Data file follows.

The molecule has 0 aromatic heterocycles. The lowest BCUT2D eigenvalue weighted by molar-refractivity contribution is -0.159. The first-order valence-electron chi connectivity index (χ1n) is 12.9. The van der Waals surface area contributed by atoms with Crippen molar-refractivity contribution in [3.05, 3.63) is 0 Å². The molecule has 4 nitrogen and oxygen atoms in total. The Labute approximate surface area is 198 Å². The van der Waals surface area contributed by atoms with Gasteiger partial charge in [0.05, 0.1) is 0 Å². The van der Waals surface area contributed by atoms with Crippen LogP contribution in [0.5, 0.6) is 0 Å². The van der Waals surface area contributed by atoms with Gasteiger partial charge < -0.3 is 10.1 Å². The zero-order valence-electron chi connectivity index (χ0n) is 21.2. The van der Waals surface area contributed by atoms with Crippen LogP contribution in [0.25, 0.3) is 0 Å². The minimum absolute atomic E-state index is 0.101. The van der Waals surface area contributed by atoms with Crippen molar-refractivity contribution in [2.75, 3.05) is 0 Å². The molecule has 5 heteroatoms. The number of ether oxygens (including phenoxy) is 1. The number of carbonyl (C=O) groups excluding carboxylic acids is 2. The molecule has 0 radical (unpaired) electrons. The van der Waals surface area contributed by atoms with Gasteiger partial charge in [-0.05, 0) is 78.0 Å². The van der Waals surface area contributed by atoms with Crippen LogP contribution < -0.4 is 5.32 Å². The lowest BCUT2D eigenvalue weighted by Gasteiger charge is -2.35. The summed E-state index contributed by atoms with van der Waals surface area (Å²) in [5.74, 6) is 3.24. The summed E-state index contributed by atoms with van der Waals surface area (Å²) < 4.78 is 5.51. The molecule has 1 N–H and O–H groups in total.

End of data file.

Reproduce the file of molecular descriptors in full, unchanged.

The molecule has 0 aromatic heterocycles. The lowest BCUT2D eigenvalue weighted by molar-refractivity contribution is -0.159. The first-order valence-electron chi connectivity index (χ1n) is 12.9. The van der Waals surface area contributed by atoms with Crippen molar-refractivity contribution in [3.05, 3.63) is 0 Å². The molecule has 4 nitrogen and oxygen atoms in total. The Labute approximate surface area is 198 Å². The van der Waals surface area contributed by atoms with Gasteiger partial charge in [0.05, 0.1) is 0 Å². The van der Waals surface area contributed by atoms with Crippen LogP contribution in [0.5, 0.6) is 0 Å². The van der Waals surface area contributed by atoms with Gasteiger partial charge < -0.3 is 10.1 Å². The zero-order valence-electron chi connectivity index (χ0n) is 21.2. The van der Waals surface area contributed by atoms with Crippen LogP contribution in [0.25, 0.3) is 0 Å². The minimum absolute atomic E-state index is 0.101. The van der Waals surface area contributed by atoms with Crippen molar-refractivity contribution in [2.75, 3.05) is 0 Å². The molecule has 5 heteroatoms. The number of ether oxygens (including phenoxy) is 1. The number of carbonyl (C=O) groups excluding carboxylic acids is 2. The molecule has 0 radical (unpaired) electrons. The van der Waals surface area contributed by atoms with Gasteiger partial charge in [-0.05, 0) is 78.0 Å². The van der Waals surface area contributed by atoms with Crippen LogP contribution < -0.4 is 5.32 Å². The lowest BCUT2D eigenvalue weighted by Gasteiger charge is -2.35. The summed E-state index contributed by atoms with van der Waals surface area (Å²) in [5.74, 6) is 3.24. The summed E-state index contributed by atoms with van der Waals surface area (Å²) < 4.78 is 5.51. The molecule has 1 N–H and O–H groups in total.